Grounded Boeing 737 MAX aircraft are seen parked in an aerial photo at Boeing Field in Seattle, Washington, July 1, 2019.
Lindsey Wasson | Reuters
General Electric’s cash flow took a hit from the grounded 737 Max, and the manufacturer of the engines for the popular planes warned on Wednesday that the trend would persist through 2019, as the fallout from two fatal crashes ripples through Boeing’s supply chain.
The jetliners, Boeing’s best seller, have been grounded since mid-March after the second of two crashes within five months. Together the two crashes killed 346 people.
GE and French aerospace company Safran produce the Leap-1B engines on the Boeing 737 Max through a joint venture called CFM. GE said its industrial cash flow took a roughly $900 million hit in the first half of the year and that it expects the grounding will lower cash flow by $400 million per quarter in the second half.
Boeing halted deliveries of the planes and slashed production of the 737 Max by nearly a fifth to 42 a month. Boeing expects the planes to fly again by the end of the fourth quarter, but regulators have not said when they plan to lift the grounding. Last week, Boeing warned it could pause production of the jets altogether if there are more delays to the planes’ return, which could have a greater impact on suppliers and airline customers.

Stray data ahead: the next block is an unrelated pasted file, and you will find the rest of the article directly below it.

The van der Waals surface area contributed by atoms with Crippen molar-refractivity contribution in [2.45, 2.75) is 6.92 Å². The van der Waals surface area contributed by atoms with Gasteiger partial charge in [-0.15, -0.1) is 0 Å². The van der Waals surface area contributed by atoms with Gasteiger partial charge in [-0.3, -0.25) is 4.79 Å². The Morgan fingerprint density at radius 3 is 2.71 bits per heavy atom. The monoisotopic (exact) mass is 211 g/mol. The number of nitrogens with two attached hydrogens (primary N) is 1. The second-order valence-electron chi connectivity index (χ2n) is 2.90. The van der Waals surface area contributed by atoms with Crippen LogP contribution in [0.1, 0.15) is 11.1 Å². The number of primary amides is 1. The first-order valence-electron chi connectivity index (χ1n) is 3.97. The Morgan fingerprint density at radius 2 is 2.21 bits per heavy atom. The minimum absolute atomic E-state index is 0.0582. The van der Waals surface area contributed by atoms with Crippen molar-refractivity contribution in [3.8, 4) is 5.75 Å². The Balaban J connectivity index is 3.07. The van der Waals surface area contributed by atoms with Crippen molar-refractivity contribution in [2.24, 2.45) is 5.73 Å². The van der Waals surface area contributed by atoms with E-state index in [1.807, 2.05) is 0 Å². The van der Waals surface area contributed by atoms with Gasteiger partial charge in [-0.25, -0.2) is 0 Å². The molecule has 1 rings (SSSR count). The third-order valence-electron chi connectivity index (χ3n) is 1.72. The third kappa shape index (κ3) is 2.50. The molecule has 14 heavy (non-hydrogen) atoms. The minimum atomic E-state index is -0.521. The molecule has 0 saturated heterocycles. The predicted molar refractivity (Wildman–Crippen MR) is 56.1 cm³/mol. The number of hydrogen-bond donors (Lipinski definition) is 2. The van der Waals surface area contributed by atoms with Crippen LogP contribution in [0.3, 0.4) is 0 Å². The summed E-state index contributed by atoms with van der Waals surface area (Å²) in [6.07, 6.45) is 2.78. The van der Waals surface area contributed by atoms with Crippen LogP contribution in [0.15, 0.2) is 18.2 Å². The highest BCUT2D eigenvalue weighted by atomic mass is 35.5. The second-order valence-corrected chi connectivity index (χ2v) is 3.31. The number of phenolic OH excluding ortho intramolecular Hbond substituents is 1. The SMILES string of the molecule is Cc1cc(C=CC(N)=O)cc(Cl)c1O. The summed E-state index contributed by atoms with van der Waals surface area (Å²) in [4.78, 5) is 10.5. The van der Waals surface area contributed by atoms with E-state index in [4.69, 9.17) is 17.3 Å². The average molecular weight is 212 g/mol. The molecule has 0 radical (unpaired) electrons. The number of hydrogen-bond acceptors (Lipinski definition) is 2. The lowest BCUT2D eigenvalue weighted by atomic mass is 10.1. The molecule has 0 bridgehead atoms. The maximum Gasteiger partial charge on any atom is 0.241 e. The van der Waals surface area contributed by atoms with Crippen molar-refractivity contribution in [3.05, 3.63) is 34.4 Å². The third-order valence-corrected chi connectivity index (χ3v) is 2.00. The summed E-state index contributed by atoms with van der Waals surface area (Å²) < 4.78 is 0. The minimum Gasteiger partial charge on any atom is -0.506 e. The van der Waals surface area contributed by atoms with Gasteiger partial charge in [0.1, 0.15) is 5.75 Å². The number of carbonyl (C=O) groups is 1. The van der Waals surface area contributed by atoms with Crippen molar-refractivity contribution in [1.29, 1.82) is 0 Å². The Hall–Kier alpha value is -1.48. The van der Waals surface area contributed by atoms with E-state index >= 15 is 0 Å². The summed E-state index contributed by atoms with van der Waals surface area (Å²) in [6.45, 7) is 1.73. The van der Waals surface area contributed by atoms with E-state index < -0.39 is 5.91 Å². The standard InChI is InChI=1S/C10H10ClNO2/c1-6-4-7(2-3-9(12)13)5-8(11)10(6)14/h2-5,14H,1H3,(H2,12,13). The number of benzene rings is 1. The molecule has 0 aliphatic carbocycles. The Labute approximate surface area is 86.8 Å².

GE has other exposure to the grounded planes through its aircraft leasing unit. The company said it has $2.1 billion in net assets tied to the Max but said it did not post any impairment charges in the first half of the year.
“We continue to monitor these developments with our airline customers, lessees and Boeing,” GE said in a securities filing.
Another Boeing supplier, Spirit Aerosystems, which makes fuselages for the 737 Max is set to report results later on Wednesday.